In his most extensive elaboration of the theory of rackets, an unpublished 1943 essay titled “On the Sociology of Class Relations” [“On the Sociology of Class Relations”], Horkheimer clearly delineates his explicit shift from classical Marxism: “The standard racket, which used to be typical of the behavior of the dominant towards the dominated, is now representative of all human relationships, even those within the working class. The difference between rackets of the capital and the racket of the work resides in the fact that in the racket capitalist the whole class benefits, while the racket of labor functions as a monopoly only for its leaders and the aristocracy of workers”.

Rather than focusing on the ambivalent psychological make-up of the working class or its ideological biases, as the Institute had done in a number of studies beginning in the Weimar era and continuing into exile, Horkheimer offered a structural analysis in which the proletariat, rather than opposing the capitalist ruling class, mimetically internalized its pattern of domination.

The return to the model of social organization of rackets it meant a concomitant weakening of the universalizing mediations that had obscured their functioning during the heyday of liberal capitalism. One such mediation was the impersonal market, based on an ideological faith in the possibility of fairly rewarding merit and diligence. As Institute policy theorist Otto Kirchheimer put it, “Racketeering connotes a society in which individuals have lost the belief that compensation for their individual efforts will result from the mere workings of impersonal market agencies”. By exposing the lie of equal opportunities and the fairness of market mechanisms, the return of the rackets can be admired, grudgingly, for pulling back the ideological veil of effective domination. But what he also undermined was the dialectical promise such ideologies always hold.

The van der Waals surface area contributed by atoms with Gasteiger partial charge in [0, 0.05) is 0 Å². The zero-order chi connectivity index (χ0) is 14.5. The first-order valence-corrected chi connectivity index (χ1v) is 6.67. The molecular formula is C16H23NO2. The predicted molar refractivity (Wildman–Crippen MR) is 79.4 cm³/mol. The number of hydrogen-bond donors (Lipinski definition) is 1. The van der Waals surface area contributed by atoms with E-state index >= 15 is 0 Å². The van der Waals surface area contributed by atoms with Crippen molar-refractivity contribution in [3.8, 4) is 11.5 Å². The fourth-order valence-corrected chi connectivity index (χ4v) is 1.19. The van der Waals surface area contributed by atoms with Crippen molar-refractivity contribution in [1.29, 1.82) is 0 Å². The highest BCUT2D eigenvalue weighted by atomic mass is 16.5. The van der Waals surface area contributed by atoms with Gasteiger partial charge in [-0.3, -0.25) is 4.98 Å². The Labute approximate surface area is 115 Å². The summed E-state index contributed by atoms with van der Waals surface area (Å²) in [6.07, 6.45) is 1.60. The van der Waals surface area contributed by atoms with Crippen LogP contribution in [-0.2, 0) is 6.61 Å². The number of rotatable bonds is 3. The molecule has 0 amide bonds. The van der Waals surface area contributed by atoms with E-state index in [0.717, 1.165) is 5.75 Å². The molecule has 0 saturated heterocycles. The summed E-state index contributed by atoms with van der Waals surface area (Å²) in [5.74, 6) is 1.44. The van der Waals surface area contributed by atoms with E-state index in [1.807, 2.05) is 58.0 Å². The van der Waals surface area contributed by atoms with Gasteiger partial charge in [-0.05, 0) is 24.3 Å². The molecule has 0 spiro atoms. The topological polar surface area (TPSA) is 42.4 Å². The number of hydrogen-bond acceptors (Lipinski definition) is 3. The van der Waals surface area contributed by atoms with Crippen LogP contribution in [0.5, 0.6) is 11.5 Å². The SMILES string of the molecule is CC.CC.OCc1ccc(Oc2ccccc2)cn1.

In “Rackets and the Spirit”, Horkheimer argued that “each racket conspires against the spirit and everyone acts for himself. Reconciliation between the general and the special is immanent in the spirit; O racket it is their irreconcilable contrast and their obfuscation in the ideas of unity and community”. Equally problematic was the explicit repudiation of the rule of law and the ideal of popular sovereignty, both ridiculed by the unrepentant particularistic self-interest of a protective solidarity. Thus, to quote Kirchheimer again, "it is the experience of an associative practice which implies that neither the individual's choice of an association nor the goals which the latter pursues are the result of conscious acts belonging to the sphere of human freedom" .

Traits of the model of the society of rackets remained in Horkheimer's post-war work, eclipse of reason, and in his joint work with Adorno, Dialectic of Enlightenment. They appeared in the Institute's analyzes of the techniques of demagogic agitators, most notably in Adorno's unpublished study of the psychological techniques of the fascist radio evangelist Martin Luther Thomas. But the substantive essays devoted to the issue remained sketches that were published only posthumously and the interdisciplinary project was never realized.